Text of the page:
As most of you man know, I live in New York State (Hudson Valley region). This is very close to the COVID-19 outbreak in Westchester County. There has been one confirmed case in my town. As such, we are experiencing the outbreak ahead of the curve from the rest of the country. School has been cancelled for at least two weeks and perhaps indefinitely. All public gathering places are closed; restaurants, bars, movie theaters, malls, churches, etc. As a radio engineer, the COVID-19 virus has a several implications:
Things are still going to break and will need attention. The good news is that most transmitter sites are unmanned. The only social interaction my be during the travel phase (getting fuel, food, etc).
Many studios and offices are being abandoned as well. Over the last few days, we have set up DJ’s to operate from their houses. Most sales and office staff have been told to work from home.
Broadcasters have been designated critical communications infrastructure, The Department of Homeland Security has issued letters that allow travel and procurement of fuel during the national emergency for critical personnel.
I managed, prior to the store shelves being emptied this weekend, procure some PPE. I don’t know how effective it will be, but anything is better than nothing.
Since Hurricane Sandy, I have had in place many emergency supplies and equipment needed to restore service in the event of a long term interruption of basic services.
There are many long term economic implications. For commercial radio stations, the loss of income is going to be extreme. As the virus has spread, businesses have cancelled pretty much all advertising. During past disasters, radio was often the only means of getting information to the general population. I am not sure if this is still the case. How relevant is radio these days?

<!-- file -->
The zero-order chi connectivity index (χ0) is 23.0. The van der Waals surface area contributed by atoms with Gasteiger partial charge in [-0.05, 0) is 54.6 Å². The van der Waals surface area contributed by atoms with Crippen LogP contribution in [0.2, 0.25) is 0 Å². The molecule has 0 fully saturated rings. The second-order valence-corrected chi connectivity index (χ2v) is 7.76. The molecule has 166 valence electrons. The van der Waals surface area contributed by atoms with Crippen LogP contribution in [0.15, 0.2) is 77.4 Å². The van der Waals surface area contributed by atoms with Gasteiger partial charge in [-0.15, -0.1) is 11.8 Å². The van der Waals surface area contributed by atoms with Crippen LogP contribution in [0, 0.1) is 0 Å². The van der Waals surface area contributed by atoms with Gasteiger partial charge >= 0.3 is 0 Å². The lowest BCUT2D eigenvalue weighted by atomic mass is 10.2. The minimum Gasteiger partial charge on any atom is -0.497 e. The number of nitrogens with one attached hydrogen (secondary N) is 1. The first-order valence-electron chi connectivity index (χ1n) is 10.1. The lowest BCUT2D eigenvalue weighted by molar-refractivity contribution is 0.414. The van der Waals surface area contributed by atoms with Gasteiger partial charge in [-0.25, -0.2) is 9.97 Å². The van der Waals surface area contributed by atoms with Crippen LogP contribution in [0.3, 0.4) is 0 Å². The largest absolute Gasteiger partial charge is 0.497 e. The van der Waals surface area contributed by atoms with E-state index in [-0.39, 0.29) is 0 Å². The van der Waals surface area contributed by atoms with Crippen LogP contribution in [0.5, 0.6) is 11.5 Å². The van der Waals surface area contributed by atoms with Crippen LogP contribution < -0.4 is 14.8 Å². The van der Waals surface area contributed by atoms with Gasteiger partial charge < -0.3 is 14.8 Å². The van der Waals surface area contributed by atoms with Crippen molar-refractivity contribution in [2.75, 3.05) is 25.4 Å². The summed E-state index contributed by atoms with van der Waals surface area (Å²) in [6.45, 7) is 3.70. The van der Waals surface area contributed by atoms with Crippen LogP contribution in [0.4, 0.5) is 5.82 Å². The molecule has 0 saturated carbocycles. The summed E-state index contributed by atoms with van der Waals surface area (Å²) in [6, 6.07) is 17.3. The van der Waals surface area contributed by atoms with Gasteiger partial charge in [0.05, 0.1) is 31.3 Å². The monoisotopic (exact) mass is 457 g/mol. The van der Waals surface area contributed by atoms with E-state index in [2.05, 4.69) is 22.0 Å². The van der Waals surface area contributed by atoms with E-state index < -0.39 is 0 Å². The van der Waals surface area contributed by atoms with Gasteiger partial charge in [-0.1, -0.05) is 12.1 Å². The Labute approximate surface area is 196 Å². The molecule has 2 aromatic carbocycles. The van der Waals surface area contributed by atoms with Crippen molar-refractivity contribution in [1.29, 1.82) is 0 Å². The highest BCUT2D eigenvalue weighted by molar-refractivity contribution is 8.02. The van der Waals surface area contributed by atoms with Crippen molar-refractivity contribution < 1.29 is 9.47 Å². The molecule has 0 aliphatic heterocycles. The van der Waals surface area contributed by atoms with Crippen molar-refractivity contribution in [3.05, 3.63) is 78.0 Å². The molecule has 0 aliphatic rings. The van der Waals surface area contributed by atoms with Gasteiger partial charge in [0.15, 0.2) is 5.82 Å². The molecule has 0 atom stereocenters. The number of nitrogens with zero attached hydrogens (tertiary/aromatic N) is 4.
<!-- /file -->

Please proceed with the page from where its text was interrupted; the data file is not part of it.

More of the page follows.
Radio Automation Systems are nothing new under the sun. As Marconi tapped out his famous S, he was likely thinking “We should get a machine to do this…”
Broadcast stations have been installing different types of automation since the mid 1950’s and early 1960’s. It was touted as a way to free up announcers so they could do more important things.
While cleaning out an old studio/transmitter building and getting things ready for demolition, I found a stash of old product brochures for various automation systems from the 60’s, 70’s and 80’s. It looks like the previous owner used to go to the NAB every year. How many radio guys got their start on the overnight shift changing out reels? I know a few.
The Gates Radio Corporation had a fairly standard reel to reel system in three different configurations. These systems were pretty pricey in their day. According to the 1966 price list:
The Automate 244 cost $7,275.00 ($58,837.00 in 2020)
The Automate 484 cost $12,210.00 ($102,946.00 in 2020)
The Automate 1007 cost $17,150.00 ($138,799.00 in 2020)
Those are for stereo systems, mono systems cost about $500.00 less. Each one of those systems ran one station.
The larger the system, the more events it could trigger. I have never run into one of these in the wild.
Long form satellite shows began to surface in the early 1980’s. Things like all news formats and overnight talk shows. I have had nightmares were everyone walks around saying “This is Larry King, you’re on…” while UFO’s fly overhead and next door neighbor, Jim Hightower, buries PCB’s in his back yard not more than 200 feet from his house.
Broadcast Electronics had the Control 16 system in the 1980’s that ran off of a very basic computer system that could handle 3,000 events with the standard RAM configuration and up to 9,999 events with additional RAM. This was ideal for multiple program sources; music on reel machines, satellite syndicated talk or music formats, etc. No longer were these machines simply running the overnights.
Schafer is perhaps the most know analog tape automation, at least to me. I know of several of these systems that were in operation through the mid 1990’s. By this time, long form satellite music formats had become the rage. However, there were still a few stations using reel to reel music services.
I particularly like this flyer from IGM: